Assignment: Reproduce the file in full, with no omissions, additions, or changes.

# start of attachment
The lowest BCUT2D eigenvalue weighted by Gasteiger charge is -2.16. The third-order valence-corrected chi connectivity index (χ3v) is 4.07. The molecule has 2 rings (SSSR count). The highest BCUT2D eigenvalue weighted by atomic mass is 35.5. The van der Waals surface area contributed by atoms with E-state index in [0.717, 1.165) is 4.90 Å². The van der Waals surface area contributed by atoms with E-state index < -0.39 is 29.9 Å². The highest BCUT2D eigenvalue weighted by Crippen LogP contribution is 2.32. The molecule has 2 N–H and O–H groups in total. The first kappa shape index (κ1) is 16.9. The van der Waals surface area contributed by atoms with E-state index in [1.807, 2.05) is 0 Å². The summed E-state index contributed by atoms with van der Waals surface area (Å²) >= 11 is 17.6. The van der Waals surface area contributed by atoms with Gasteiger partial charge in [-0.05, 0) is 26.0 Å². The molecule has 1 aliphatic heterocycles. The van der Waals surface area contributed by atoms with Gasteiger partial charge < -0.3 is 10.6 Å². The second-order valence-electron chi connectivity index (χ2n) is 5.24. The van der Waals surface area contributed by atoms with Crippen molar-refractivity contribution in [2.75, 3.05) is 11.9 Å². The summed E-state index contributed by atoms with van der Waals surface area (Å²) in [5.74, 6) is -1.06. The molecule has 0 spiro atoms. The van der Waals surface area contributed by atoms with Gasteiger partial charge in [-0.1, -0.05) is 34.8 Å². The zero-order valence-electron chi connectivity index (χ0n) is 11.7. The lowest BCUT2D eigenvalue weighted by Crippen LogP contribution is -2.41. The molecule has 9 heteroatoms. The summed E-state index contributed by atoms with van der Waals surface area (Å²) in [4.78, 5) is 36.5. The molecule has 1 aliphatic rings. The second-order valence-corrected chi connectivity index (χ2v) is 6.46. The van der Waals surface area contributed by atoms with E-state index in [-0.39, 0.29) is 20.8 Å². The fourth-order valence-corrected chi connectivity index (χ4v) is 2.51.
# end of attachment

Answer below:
The lowest BCUT2D eigenvalue weighted by Gasteiger charge is -2.16. The third-order valence-corrected chi connectivity index (χ3v) is 4.07. The molecule has 2 rings (SSSR count). The highest BCUT2D eigenvalue weighted by atomic mass is 35.5. The van der Waals surface area contributed by atoms with E-state index in [0.717, 1.165) is 4.90 Å². The van der Waals surface area contributed by atoms with E-state index < -0.39 is 29.9 Å². The highest BCUT2D eigenvalue weighted by Crippen LogP contribution is 2.32. The molecule has 2 N–H and O–H groups in total. The first kappa shape index (κ1) is 16.9. The van der Waals surface area contributed by atoms with E-state index in [1.807, 2.05) is 0 Å². The summed E-state index contributed by atoms with van der Waals surface area (Å²) >= 11 is 17.6. The van der Waals surface area contributed by atoms with Gasteiger partial charge in [-0.05, 0) is 26.0 Å². The molecule has 1 aliphatic heterocycles. The van der Waals surface area contributed by atoms with Gasteiger partial charge < -0.3 is 10.6 Å². The second-order valence-electron chi connectivity index (χ2n) is 5.24. The van der Waals surface area contributed by atoms with Crippen molar-refractivity contribution in [2.75, 3.05) is 11.9 Å². The summed E-state index contributed by atoms with van der Waals surface area (Å²) in [5.74, 6) is -1.06. The molecule has 0 spiro atoms. The van der Waals surface area contributed by atoms with Gasteiger partial charge in [-0.1, -0.05) is 34.8 Å². The zero-order valence-electron chi connectivity index (χ0n) is 11.7. The lowest BCUT2D eigenvalue weighted by Crippen LogP contribution is -2.41. The molecule has 9 heteroatoms. The summed E-state index contributed by atoms with van der Waals surface area (Å²) in [4.78, 5) is 36.5. The molecule has 1 aliphatic rings. The second-order valence-corrected chi connectivity index (χ2v) is 6.46. The van der Waals surface area contributed by atoms with E-state index in [-0.39, 0.29) is 20.8 Å². The fourth-order valence-corrected chi connectivity index (χ4v) is 2.51.